Breonics decision tabled again

Company head says it’s unclear why developer would delay Vista process

Bethlehem's Vista Technology Campus.

Bethlehem's Vista Technology Campus. Photo by Marcy Velte.

— Officials estimate there will be 44 new jobs in total at the new building. Breonics currently has five employees and it is not clear how many new jobs would be created at the company once the move took place. Some residents have said they are concerned that the plan could move forward without all tenants officially signed on.

Green said moving to Vista is considered an ideal situation for Breonics. The next phase of their studies requires a sterilized environment, and their current building would not meet FDA regulations for clean rooms. He said it is best to specifically design clean rooms to fit the specifications of the research being performed.

Green said if the building is not complete on time, the company may be able to extend its lease for another month at the Harriman Research Center, but it would delay their work. The company previously owned a 52-acre property in Orange County, but it has since been sold.

Breonics previously owed the Orange County IDA about $200,000 for a no-interest loan to allow the company to build there. IDA officials were angry after the company suspended operations and laid off a majority of its staff before moving to Albany County.

“No one on the IDA board was happy (Green) packed up his company and tried to start new,” said James O’Donnell, executive director of the Orange County IDA. “Our goal is for them to be successful and for Orange County IDA to be made whole.”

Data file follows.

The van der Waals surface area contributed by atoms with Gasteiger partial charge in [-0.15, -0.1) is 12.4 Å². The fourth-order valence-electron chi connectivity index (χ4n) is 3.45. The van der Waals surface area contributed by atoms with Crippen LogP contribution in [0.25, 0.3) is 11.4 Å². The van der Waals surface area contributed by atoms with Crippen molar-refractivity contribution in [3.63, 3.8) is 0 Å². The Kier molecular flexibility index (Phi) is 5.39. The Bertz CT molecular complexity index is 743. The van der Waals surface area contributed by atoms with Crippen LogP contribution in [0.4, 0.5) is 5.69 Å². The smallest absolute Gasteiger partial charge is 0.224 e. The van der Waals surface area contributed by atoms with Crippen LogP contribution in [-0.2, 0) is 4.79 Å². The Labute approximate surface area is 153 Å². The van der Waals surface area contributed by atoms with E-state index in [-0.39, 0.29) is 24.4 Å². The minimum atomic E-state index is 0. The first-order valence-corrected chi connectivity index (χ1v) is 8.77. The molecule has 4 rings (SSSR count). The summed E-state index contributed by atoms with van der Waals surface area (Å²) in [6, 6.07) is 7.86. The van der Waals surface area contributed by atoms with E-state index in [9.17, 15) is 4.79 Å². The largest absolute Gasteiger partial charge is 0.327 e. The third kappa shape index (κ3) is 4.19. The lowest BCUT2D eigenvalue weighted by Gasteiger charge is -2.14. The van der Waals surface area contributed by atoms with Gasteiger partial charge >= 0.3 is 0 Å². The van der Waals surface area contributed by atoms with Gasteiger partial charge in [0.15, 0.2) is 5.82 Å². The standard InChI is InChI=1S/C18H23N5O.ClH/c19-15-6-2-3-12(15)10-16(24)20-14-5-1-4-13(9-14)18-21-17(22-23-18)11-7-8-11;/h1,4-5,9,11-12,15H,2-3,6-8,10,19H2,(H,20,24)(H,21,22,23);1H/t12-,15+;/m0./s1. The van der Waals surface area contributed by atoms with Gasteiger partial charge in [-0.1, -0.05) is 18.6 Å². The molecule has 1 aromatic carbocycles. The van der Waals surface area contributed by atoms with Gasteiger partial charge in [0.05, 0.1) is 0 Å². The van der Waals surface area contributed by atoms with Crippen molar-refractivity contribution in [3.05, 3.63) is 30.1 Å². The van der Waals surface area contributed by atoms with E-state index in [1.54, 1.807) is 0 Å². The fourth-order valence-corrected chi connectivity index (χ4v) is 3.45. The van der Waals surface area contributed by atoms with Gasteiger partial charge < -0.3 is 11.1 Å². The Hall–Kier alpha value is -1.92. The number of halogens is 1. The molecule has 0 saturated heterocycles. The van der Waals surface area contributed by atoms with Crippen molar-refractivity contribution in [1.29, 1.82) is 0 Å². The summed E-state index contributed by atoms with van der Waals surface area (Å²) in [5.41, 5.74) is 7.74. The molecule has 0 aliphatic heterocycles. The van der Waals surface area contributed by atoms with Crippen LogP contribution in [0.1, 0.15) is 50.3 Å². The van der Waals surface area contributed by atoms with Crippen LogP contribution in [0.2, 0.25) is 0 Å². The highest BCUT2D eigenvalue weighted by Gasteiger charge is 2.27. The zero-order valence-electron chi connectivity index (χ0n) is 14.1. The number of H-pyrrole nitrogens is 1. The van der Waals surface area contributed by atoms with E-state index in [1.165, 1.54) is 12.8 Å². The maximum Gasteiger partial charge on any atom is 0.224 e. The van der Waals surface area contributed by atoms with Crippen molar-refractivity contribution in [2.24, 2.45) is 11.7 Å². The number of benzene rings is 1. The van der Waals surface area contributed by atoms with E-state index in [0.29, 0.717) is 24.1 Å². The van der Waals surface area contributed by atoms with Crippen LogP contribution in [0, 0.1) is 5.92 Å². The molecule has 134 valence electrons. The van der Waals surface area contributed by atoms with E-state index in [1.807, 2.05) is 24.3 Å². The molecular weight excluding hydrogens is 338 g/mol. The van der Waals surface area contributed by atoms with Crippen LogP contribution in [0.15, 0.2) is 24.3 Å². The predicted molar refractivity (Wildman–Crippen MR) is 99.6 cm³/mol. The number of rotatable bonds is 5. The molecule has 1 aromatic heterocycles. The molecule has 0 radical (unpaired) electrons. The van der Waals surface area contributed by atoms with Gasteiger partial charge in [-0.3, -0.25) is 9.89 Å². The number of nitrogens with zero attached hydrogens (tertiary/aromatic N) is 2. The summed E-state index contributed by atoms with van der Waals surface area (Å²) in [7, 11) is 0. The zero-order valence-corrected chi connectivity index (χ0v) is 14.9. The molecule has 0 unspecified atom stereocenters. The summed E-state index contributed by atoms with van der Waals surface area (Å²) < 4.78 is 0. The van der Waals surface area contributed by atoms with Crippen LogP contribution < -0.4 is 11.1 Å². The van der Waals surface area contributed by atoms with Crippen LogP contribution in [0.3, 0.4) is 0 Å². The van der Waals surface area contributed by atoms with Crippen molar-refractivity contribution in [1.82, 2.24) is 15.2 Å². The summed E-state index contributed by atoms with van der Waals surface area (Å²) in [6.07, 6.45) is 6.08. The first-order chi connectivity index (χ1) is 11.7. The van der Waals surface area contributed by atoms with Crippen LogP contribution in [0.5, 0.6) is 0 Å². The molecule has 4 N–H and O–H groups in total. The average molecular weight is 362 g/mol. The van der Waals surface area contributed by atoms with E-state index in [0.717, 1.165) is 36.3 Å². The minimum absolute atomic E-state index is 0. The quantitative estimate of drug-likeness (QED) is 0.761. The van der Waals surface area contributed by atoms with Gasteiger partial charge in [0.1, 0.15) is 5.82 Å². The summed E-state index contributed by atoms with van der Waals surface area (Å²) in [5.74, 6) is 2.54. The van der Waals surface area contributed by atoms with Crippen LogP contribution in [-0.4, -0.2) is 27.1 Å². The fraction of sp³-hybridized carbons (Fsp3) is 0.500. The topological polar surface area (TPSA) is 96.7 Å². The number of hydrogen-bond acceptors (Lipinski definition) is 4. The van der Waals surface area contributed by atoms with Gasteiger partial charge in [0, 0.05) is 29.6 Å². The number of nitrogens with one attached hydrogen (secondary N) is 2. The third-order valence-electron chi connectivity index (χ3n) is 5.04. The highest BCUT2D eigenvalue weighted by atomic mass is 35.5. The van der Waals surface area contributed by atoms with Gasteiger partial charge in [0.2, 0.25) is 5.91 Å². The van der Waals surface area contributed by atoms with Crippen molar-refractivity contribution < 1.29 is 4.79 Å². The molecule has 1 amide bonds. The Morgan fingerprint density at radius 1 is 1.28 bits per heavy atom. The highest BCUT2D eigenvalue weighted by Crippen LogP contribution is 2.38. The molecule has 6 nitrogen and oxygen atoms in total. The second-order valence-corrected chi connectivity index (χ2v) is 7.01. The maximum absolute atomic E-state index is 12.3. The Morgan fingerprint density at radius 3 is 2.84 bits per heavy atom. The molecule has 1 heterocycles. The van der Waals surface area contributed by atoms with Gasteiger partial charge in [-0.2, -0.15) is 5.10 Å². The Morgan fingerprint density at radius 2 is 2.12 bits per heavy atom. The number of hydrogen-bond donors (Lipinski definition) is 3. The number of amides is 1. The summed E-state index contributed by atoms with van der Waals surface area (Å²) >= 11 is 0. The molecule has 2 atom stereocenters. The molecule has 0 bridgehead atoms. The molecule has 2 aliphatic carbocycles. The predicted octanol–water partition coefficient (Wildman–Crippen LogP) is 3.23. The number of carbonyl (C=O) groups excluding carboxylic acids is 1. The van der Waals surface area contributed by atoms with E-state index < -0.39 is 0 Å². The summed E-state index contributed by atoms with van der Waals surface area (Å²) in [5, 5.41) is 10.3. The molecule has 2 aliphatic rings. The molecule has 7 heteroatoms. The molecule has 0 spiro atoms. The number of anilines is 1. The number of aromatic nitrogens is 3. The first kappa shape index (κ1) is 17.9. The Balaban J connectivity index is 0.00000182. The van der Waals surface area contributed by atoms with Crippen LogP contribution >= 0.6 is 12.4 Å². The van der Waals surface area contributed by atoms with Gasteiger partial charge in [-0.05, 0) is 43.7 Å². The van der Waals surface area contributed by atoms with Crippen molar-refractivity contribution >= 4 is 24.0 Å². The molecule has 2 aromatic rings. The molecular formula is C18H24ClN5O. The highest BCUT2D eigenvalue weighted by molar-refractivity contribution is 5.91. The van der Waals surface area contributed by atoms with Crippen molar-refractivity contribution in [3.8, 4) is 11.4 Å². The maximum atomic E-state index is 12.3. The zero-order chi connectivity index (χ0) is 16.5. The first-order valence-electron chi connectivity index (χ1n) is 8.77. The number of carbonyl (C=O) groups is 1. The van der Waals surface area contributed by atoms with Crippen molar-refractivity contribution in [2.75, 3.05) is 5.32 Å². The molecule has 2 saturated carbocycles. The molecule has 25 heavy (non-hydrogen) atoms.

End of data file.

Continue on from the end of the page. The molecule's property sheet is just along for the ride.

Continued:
A “convertible note” settlement has since been reached between Orange County and Breonics. The Orange County IDA now holds a bond over Breonics that can eventually be converted into stock in the company or cash. This means if Breonics is not successful in the future, the debt cannot be repaid. Currently, the company operates mostly on grants until their product is deemed safe to be used for human organ regeneration.

“I’m sure the Bethlehem IDA works very similar to us, and they’ll do their homework and background checks before doing potential tax abatements,” said O’Donnell.

Green said he expects no problems with the company’s future research and hopes the Vista project can get back on track.

“I’m still hoping we can go through with the move as planned,” he said.

The next Bethlehem IDA meeting is on Friday, May 24 at 8 a.m. in Town Hall.

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